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Where’s Ontario’s student housing plan?

December 23rd, 2023 · No Comments

Students are particularly vulnerable to weak rental laws

By Jessica Bell

Justin is a graduate student studying pancreatic cancer at the University of Toronto. He’s one of thousands of students who live in our downtown neighbourhoods. When his building was bought by corporate landlord, Harrington Housing, he became a victim of neglect and harassment designed to drive him out of his rent-controlled home.

“I’ve had to live through unlivable conditions,” Justin told me. “I’ve had to walk down the stairs in the dark for months because they refused to fix the lights in the hallway. I’ve had to go to bed cold when they failed to maintain the boilers. I’ve seen my neighbors try for weeks to get a working fridge. My neighbors have been locked out of the building because the landlord changed the locks and didn’t give some tenants new keys.”

When tenants give up and move out, Harrington rents out individual bedrooms in each apartment for astronomical prices. A “deluxe” 115-square-foot bedroom in a basement apartment costs $310 a week. That’s not deluxe; it’s exploitation. 

In September, I hosted a student housing forum at the University of Toronto, as part of our work to provide input into the Ford government’s quiet consultation process to address the student housing crunch. At the forum, students spoke of being illegally evicted by landlords, sleeping two to a bedroom, and the astonishingly high price of rent. While some students live on campus for their first year, most students live in private-market housing.

Welcoming and keeping young people is good for our province. If we want students to come and stay, then housing must be safer, more stable, and more affordable. Here’s how we can do it.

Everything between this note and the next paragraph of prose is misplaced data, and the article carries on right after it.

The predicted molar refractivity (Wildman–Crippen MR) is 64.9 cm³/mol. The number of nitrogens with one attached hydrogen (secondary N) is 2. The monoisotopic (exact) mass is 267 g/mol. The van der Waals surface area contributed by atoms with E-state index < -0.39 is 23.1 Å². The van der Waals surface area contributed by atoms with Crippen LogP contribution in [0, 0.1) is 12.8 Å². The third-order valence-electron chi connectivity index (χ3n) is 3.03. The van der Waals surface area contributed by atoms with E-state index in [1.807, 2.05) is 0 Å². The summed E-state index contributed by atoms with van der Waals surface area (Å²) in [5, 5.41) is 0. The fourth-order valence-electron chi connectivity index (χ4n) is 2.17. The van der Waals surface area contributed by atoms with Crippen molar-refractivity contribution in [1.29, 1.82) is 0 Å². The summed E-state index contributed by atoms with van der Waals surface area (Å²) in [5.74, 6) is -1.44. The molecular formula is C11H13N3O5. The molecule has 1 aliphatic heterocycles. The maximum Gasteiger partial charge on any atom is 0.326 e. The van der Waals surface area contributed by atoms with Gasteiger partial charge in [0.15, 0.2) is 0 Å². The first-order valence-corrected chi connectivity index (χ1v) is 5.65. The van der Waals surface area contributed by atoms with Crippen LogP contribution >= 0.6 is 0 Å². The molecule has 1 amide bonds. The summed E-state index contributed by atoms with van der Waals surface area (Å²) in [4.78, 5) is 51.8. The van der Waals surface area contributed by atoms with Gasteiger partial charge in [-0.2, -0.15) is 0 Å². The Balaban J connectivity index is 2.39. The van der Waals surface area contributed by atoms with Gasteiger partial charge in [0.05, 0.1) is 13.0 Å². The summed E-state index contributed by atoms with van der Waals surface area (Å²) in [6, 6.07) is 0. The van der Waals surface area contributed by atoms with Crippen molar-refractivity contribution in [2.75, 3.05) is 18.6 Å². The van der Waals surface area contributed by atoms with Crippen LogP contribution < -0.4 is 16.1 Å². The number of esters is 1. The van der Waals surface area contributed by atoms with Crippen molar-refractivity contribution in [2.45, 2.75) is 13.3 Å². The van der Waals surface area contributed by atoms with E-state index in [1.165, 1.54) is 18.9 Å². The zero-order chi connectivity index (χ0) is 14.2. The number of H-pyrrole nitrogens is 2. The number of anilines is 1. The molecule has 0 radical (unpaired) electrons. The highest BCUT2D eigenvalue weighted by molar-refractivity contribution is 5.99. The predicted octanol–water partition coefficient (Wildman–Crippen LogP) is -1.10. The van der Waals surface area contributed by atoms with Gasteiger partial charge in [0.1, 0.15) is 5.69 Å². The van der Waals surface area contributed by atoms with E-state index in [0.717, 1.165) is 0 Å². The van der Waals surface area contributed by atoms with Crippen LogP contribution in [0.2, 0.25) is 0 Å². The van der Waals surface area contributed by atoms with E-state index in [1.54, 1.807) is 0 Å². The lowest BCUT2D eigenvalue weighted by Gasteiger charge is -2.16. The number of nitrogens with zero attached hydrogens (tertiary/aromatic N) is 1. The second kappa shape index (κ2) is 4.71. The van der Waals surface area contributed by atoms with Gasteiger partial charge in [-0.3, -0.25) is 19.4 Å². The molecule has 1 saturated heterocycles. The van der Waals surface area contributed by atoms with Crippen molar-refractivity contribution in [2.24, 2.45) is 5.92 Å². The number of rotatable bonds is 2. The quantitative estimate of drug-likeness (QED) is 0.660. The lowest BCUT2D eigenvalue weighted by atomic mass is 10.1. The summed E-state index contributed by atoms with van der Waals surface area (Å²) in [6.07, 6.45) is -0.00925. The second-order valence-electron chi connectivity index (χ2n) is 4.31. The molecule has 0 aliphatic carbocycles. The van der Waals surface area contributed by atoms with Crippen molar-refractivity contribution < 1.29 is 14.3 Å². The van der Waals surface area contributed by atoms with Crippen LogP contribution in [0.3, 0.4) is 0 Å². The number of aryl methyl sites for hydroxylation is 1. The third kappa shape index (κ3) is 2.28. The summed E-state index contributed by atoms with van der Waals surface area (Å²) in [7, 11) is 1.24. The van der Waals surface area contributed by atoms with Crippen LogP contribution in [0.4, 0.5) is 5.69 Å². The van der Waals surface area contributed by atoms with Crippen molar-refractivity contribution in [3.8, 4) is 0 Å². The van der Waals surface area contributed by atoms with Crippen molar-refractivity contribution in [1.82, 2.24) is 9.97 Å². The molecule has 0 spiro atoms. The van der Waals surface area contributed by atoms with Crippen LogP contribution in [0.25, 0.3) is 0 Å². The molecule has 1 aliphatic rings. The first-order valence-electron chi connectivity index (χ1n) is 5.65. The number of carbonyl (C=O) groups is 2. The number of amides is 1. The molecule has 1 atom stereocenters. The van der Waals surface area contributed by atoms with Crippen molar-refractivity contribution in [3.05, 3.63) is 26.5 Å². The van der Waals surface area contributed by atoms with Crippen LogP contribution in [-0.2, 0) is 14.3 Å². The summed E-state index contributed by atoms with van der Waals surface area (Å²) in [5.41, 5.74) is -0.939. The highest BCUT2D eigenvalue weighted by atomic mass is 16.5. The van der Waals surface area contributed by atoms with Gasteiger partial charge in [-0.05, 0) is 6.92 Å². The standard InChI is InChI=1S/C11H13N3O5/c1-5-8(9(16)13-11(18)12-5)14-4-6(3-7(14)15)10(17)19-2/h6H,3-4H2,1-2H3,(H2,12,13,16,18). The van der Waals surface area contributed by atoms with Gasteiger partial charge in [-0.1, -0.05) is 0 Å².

Ontario needs to enforce its rental laws. Currently, renters like Justin have nowhere to turn if their landlord is breaking the rules. Police don’t intervene. Provincial and city bylaw officers rarely step in, and it can take two years for the Landlord and Tenant Board to hear a tenant’s case. Even when a tenant wins, the fines are small, and many landlords don’t pay them. 

Ontario needs to pass stronger rental laws, starting with strong rent control on all homes, including vacancy control so there’s a cap on rent hikes between tenancies. Rent control is the single most effective way to stabilize rent for 1.7 million Ontarians and curb illegal evictions. Student housing is exempt from rent control, as are homes first occupied after 2018.

Ontario should restrict short-term rentals to people’s primary residences in most areas. There are thousands of short-term rentals in investment properties being listed for 28 days or more on platforms like AirBnB. These homes are often not for tourists, but residents who can’t find a permanent home. By renting out bedrooms on a short-term basis, Harrington Housing is one of many companies taking advantage of big legal loopholes.

Ontario needs to address its housing supply shortage and spur the construction of 1.5 million homes. The government’s housing affordability taskforce offers some sensible recommendations on how to proceed, including recruiting people to a construction career, and zoning reform to speed up the construction of apartments near colleges and universities.

Ontario cannot rely on the private sector alone to meet our housing needs because new private-market housing is expensive. In Toronto, a 490-square-foot apartment at the new Waverley building at College and Spadina costs $2900 to rent. Justin can’t afford that; not many can.

To build the kinds of homes Ontarians need, governments should get back into the job of financing and building non-market and affordable housing, including housing on public land. Canada did this well after World War II and should do so again.

Making housing, including student housing, affordable, requires a comprehensive approach. 

Justin has decided to stay and fight to keep his apartment, and he’s also getting politically involved, like many others. Their involvement in the political process is necessary. The affordability of our city is at stake.

Jessica Bell is MPP for University-Rosedale and the Housing Critic for the Official Opposition at Queen’s Park.


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